Communication is one of the significant ways to exchange ideas and cooperate with others. As Stella said ‘language and verbal communication can easily create misunderstandings, it also fortunately can clarify misunderstandings’ (1999:85), When groups have diverse languages or nationalities, it is not easy to have the same views or agreements on the common concern. An example from personal experience is that in the UK Universities, some of the international students may not have the background knowledge of their courses. When they are having lectures, they may not easily understand what the lecturers talk about due to the specific terms of those courses or the accents. Additionally, different levels of the cognition of English also lead the international students to have different levels of understanding of the course. Therefore, when those international students ask some questions such as for understanding the basic knowledge, the lecturers may not directly answer them. Instead, they will suggest those students to read more extra reading so as to get a better understanding. Resulting from this, students may feel helpless and marginalized that their problems are not resolved and their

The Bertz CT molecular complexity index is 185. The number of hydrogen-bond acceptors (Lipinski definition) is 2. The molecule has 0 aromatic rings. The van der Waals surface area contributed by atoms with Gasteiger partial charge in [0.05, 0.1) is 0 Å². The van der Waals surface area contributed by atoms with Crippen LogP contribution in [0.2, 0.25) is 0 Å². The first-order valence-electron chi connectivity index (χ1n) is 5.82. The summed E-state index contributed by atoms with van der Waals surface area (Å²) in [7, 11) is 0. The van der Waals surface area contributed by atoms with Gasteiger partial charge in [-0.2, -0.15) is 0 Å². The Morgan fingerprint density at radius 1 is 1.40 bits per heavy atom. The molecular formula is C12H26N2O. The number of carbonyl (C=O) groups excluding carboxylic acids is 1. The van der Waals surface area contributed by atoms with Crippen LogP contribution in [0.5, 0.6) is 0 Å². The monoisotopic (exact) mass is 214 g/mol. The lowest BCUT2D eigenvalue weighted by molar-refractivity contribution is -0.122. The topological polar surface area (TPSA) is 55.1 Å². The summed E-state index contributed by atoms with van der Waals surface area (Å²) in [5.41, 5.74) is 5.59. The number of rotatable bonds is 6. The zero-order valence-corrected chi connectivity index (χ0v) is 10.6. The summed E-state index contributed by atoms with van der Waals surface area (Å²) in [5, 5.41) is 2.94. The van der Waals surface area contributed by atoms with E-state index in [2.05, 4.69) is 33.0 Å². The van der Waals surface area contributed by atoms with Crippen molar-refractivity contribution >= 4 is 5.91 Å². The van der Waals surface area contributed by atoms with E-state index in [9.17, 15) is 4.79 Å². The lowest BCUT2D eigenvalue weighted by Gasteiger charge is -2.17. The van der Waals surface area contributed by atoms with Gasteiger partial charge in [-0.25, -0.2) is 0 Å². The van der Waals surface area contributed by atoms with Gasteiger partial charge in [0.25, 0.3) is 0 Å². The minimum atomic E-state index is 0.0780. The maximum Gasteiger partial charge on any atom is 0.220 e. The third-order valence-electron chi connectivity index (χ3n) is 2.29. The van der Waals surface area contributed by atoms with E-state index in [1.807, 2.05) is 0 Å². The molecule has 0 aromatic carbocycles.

enthusiasm may be led to decline. Thus, conflict between lecturers and international students comes out and provokes the dissatisfaction towards the course.

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Power and Politics

Definition of Power

According to Dahl’s (1957) definition of power, Hatch(2006) has indicated that in spite of levels of individuals, groups or organizations, power can refer to be wielded between people with interrelationships. Additionally, Daft (2007) has concluded from different views of power and summarized them as the ability of people or groups within an organization which can help people to carry out the results they want via affecting others. In other word, by using power, the power holders will impede others’ process of achieving goals with the purposes of attaining their desired outcomes.

Power vs. Authority